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Tuesday, July 28, 2009

Six Senators Plot Demise of Public Option and Real Health Reform

Baucus. Grassley. Conrad. Bingaman. Snowe. Enzi.

These six Senators are about to destroy the health care reform push. The bipartisan group has been holding secretive talks for months to craft passable health care legislation. But on the same day that the nonpartisan Congressional Budget Office releases findings that the public option—health insurance offered by Uncle Sam—would not drive private insurers out of business, these six senators decide that they will strip the public option from health care legislation.

Whom do these six senators serve: the majority of Americans who want a public option (as demonstrated by eight separate polls), or the wealthy corporate interests and their lobbyists buzzing in their ears in the Washington echo chamber seeking every scrap of pork and favors they can finagle?

The public option is essential to reforming health coverage. The public option will restore competition and lower costs (how about savings of $265 billion over 10 years?) The public option will be especially good for the rural communities all six of these Senators represent.

Bipartisanship is a nice sentiment, but it's not enough to justify do-nothing legislation. Baucus, Grassley, Conrad, Bingaman, Snowe, and Enzi need to hear from someone other than the lobbyists. They need to hear from us that the public option is what the public wants and what will work.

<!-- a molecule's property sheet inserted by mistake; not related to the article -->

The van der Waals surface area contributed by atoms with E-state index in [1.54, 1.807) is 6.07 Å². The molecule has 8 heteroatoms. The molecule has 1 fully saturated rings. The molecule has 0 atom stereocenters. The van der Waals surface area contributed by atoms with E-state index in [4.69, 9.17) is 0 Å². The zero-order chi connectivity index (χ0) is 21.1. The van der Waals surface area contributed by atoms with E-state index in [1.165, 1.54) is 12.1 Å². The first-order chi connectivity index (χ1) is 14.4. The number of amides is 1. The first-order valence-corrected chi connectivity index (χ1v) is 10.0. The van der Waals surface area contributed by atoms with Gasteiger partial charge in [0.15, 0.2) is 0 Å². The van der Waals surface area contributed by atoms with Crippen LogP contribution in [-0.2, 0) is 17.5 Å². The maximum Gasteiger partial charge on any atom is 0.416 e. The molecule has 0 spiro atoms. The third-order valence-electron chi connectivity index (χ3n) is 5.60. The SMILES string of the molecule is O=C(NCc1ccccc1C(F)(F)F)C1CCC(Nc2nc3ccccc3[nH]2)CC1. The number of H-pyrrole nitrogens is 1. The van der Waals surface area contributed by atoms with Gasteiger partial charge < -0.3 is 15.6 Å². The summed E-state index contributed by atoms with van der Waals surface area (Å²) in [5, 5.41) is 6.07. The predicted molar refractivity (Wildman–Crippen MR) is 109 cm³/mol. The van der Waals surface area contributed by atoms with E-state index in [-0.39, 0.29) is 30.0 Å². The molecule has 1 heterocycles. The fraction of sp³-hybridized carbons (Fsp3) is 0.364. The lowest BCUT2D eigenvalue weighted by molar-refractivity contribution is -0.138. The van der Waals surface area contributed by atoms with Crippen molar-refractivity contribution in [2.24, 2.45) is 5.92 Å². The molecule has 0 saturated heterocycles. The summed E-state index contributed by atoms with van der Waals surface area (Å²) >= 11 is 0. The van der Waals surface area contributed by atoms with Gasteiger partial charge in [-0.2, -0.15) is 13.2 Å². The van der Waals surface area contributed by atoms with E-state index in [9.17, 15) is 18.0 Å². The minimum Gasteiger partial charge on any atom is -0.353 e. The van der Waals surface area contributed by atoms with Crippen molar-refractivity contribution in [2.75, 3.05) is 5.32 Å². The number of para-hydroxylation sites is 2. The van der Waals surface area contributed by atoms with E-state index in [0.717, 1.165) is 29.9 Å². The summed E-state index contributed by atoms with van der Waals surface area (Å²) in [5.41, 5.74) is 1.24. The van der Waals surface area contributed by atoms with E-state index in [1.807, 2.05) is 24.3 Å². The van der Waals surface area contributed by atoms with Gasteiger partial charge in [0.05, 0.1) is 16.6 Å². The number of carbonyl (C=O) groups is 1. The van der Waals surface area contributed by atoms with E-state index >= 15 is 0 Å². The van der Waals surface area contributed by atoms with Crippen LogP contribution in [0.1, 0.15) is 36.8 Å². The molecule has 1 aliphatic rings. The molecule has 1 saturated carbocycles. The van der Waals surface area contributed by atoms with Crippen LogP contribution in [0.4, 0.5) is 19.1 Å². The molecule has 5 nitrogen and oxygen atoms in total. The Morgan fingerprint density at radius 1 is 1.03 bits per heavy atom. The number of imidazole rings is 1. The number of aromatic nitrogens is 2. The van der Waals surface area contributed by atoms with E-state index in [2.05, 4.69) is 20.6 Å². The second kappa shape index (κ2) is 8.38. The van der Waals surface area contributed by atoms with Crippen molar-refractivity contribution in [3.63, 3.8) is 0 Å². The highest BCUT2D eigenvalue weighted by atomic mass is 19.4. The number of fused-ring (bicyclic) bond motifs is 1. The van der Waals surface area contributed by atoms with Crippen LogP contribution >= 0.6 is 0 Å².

I suspect South Dakota's Senator Johnson and Representative Herseth Sandlin could use similar reminders. Pass the public option... or don't come asking me for my vote.


  1. These senators are wise. I hope more follow suit. We have already lost over 20,000 medical device sales jobs in anticipation of Obamacare. The medical sales profession will be devastated by Obamacare.

    Follow our discussion of this topic at http://www.gorillamedicalsales.com

  2. Boo hoo, "John." (John Holder?) My reaction is, tough shiskey. We don't do health care to create jobs for salesmen. We do health care to help the sick and injured. Your comment demonstrates exactly what's wrong with the for-profit system and exactly why we need a public option. Thanks for helping me make my point.

  3. By the way: I found no such evidence on "John"'s site... but plenty of spam from him on other websites.

  4. Just trying to post once again and seeing if this works. Linda M

  5. Cory, I feel less hope now than I did 2 years ago. I thought this was the admin. that was going to take on K Street - now we've got K and C Street to deal with.